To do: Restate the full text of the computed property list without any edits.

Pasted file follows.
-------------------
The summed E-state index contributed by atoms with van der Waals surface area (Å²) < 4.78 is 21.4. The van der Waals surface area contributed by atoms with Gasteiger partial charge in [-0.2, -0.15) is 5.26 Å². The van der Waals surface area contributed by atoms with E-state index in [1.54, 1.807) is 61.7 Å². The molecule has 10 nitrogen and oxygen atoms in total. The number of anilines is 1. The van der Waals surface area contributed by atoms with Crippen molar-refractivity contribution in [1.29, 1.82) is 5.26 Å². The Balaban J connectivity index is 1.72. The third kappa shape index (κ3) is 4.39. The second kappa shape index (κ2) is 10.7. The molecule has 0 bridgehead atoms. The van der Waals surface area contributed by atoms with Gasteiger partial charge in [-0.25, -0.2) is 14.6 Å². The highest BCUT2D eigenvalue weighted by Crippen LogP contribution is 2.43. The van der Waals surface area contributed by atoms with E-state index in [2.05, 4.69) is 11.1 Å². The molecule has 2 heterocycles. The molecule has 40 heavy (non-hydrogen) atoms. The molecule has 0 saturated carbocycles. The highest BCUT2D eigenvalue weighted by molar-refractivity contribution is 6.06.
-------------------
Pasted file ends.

The summed E-state index contributed by atoms with van der Waals surface area (Å²) < 4.78 is 21.4. The van der Waals surface area contributed by atoms with Gasteiger partial charge in [-0.2, -0.15) is 5.26 Å². The van der Waals surface area contributed by atoms with E-state index in [1.54, 1.807) is 61.7 Å². The molecule has 10 nitrogen and oxygen atoms in total. The number of anilines is 1. The van der Waals surface area contributed by atoms with Crippen molar-refractivity contribution in [1.29, 1.82) is 5.26 Å². The Balaban J connectivity index is 1.72. The third kappa shape index (κ3) is 4.39. The second kappa shape index (κ2) is 10.7. The molecule has 0 bridgehead atoms. The van der Waals surface area contributed by atoms with Gasteiger partial charge in [-0.25, -0.2) is 14.6 Å². The highest BCUT2D eigenvalue weighted by Crippen LogP contribution is 2.43. The van der Waals surface area contributed by atoms with E-state index in [2.05, 4.69) is 11.1 Å². The molecule has 2 heterocycles. The molecule has 40 heavy (non-hydrogen) atoms. The molecule has 0 saturated carbocycles. The highest BCUT2D eigenvalue weighted by molar-refractivity contribution is 6.06.